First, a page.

The Stories We Tell Ourselves

It was the same story again.  I have heard it many times before, but I must admit, I never tire of it.

Yesterday, our pastor, once again, told the story of how, in the 1920’s, our church began on the losing end of a poker game. Yep, you read that right. Our church started with a losing hand of poker. Not only that, the man had bet his wife. Yep, your read that right too. He had bet his wife…and lost. And that crazy incident was part of the way God began our church. (You can read more about this amazing story here.)

I love that my church tells and retells this almost unbelievable story because it reveals something in terms of what we believe about God and ourselves. As the story unfolds, we chuckle at the juxtaposition of a poker game as the foundation for a church. We are reminded that “only God could redeem something this messed up.” By telling this story, we stand as spiritual descendants of these crazy, messed up people and acknowledge that this is not only their story, but part of our story as well. We continue to be amazed that God loves broken people and not only desires to be in relationship with them, but can also use people who are that messed up.

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It is good to tell and retell stories. As mentioned previously in other posts, stories have the power to shape our identity. Stories can be transformative, and they also remind us of truth. If stories can be that powerful, what does this mean for the stories we tell and retell ourselves over and over and over again? What do these stories reveal about who we are, what we believe, value and desire, and what we might fear? When I go back to these stories time and time again, what is so important or profound in the stories that I am trying to connect to or make sense of?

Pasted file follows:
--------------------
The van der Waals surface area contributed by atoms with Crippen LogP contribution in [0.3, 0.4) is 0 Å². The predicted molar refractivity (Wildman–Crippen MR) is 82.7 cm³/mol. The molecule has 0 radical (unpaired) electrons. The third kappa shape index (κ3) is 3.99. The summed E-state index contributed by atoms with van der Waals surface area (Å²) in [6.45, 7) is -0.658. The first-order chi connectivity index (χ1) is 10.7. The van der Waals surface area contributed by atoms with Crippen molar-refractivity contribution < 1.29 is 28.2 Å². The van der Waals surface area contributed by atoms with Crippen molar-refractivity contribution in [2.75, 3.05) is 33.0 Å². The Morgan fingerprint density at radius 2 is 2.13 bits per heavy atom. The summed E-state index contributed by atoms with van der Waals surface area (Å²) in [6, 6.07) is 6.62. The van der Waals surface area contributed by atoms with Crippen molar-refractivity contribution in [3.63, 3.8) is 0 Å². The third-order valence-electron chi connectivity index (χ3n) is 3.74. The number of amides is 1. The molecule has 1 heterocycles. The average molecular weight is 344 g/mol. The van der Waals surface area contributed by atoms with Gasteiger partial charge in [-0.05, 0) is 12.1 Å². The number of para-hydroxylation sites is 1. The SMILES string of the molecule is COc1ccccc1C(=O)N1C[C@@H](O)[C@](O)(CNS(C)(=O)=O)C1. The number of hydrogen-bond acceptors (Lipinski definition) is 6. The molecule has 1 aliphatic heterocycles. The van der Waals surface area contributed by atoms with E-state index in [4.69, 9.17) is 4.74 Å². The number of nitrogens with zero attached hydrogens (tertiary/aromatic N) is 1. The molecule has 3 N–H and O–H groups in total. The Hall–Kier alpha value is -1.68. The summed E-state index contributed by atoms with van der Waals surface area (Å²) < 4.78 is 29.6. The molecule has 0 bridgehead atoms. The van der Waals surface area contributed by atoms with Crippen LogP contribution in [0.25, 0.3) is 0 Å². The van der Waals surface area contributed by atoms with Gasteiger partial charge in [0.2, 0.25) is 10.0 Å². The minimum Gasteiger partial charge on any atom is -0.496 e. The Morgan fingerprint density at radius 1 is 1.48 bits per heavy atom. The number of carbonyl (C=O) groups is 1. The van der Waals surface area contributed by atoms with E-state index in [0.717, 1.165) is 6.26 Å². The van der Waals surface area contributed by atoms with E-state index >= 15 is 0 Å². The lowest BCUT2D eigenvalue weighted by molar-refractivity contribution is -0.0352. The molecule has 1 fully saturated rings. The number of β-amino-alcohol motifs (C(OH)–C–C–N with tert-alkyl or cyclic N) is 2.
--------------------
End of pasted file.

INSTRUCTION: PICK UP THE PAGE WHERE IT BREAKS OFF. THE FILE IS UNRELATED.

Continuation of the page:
The Israelites often told stories over and over again. The Psalmist tells us:

I will speak using stories.
I will tell things that have been secret since long ago.

We have heard them and know them.
Our fathers told them to us.
We will not keep them from our children.
We will tell those who come later
about the praises of the Lord.

We will tell about his power
and the miracles he has done. (Psalm 78: 2-4, ICB)

Faithful Jews today still start each Passover Seder by retelling themselves the story of their ancestor’s exodus from Egypt. The youngest child asks, “Why is this night different from all other nights?” By recounting this story, they remember that they were once slaves in Egypt and their God not only delivered them but did it with amazing wonders and plagues.

So what story do I tell myself over and over again? With this question in mind, I did a little exercise, asking myself what are my three favorite fictional stories I keep going back to? Upon reflection, I realized these stories tell me something about myself. I desire a righteous world where good triumphs over evil (Harry Potter and the Deathly Hallows by J.K. Rowling). I yearn for a community that loves people and is willing to enter in even if I shut the door on them (A Man Called Ove by Fredrik Backman). I hope that I grow from past mistakes, and the consequences of those mistakes can be amended (Persuasion by Jane Austen).

We all have stories we tell ourselves over and over again. Family stories. Faith stories. Stories of great trials and stories of profound deliverance. We read and reread these stories because they reveal a part of who we are and what is important to us. The Jewish people retell the stories of deliverance to be reminded of a great and sovereign God who can deliver them from their struggle. My church tells the story of broken, messed-up people and a gracious, loving God who can redeem anything.   I reread a story to be reminded that in the end, sin and death will ultimately be overcome.

What story do you tell yourself?

Image provided by pixabay.com and is public domain.
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